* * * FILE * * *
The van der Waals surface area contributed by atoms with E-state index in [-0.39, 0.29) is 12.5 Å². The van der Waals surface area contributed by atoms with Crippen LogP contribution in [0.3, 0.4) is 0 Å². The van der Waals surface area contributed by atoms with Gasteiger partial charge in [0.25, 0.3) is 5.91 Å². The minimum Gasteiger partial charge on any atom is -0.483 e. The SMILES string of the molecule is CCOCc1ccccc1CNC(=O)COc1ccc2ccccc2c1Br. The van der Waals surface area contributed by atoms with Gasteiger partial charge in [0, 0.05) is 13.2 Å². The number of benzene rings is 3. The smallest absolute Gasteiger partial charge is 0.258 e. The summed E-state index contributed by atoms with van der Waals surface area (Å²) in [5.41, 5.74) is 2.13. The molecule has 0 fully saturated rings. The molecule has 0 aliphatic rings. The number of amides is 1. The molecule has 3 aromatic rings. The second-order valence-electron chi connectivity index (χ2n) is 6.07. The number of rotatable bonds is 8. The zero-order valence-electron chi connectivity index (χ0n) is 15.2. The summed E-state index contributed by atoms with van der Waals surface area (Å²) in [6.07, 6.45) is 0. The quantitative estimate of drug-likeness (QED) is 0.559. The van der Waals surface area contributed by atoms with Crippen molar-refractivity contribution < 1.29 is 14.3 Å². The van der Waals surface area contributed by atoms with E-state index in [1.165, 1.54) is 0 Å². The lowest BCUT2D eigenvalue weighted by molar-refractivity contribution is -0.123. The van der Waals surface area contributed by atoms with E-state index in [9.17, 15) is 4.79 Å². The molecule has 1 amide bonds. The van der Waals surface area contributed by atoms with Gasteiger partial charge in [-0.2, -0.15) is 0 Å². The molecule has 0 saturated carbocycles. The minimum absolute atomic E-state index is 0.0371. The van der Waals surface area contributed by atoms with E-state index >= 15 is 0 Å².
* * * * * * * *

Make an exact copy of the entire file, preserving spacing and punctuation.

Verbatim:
The van der Waals surface area contributed by atoms with E-state index in [-0.39, 0.29) is 12.5 Å². The van der Waals surface area contributed by atoms with Crippen LogP contribution in [0.3, 0.4) is 0 Å². The van der Waals surface area contributed by atoms with Gasteiger partial charge in [0.25, 0.3) is 5.91 Å². The minimum Gasteiger partial charge on any atom is -0.483 e. The SMILES string of the molecule is CCOCc1ccccc1CNC(=O)COc1ccc2ccccc2c1Br. The van der Waals surface area contributed by atoms with Gasteiger partial charge in [0, 0.05) is 13.2 Å². The number of benzene rings is 3. The smallest absolute Gasteiger partial charge is 0.258 e. The summed E-state index contributed by atoms with van der Waals surface area (Å²) in [5.41, 5.74) is 2.13. The molecule has 0 fully saturated rings. The molecule has 0 aliphatic rings. The number of amides is 1. The molecule has 3 aromatic rings. The second-order valence-electron chi connectivity index (χ2n) is 6.07. The number of rotatable bonds is 8. The zero-order valence-electron chi connectivity index (χ0n) is 15.2. The summed E-state index contributed by atoms with van der Waals surface area (Å²) in [6.07, 6.45) is 0. The quantitative estimate of drug-likeness (QED) is 0.559. The van der Waals surface area contributed by atoms with Crippen molar-refractivity contribution < 1.29 is 14.3 Å². The van der Waals surface area contributed by atoms with E-state index in [1.165, 1.54) is 0 Å². The lowest BCUT2D eigenvalue weighted by molar-refractivity contribution is -0.123. The van der Waals surface area contributed by atoms with E-state index in [9.17, 15) is 4.79 Å². The molecule has 1 amide bonds. The van der Waals surface area contributed by atoms with Gasteiger partial charge in [-0.2, -0.15) is 0 Å². The molecule has 0 saturated carbocycles. The minimum absolute atomic E-state index is 0.0371. The van der Waals surface area contributed by atoms with E-state index >= 15 is 0 Å².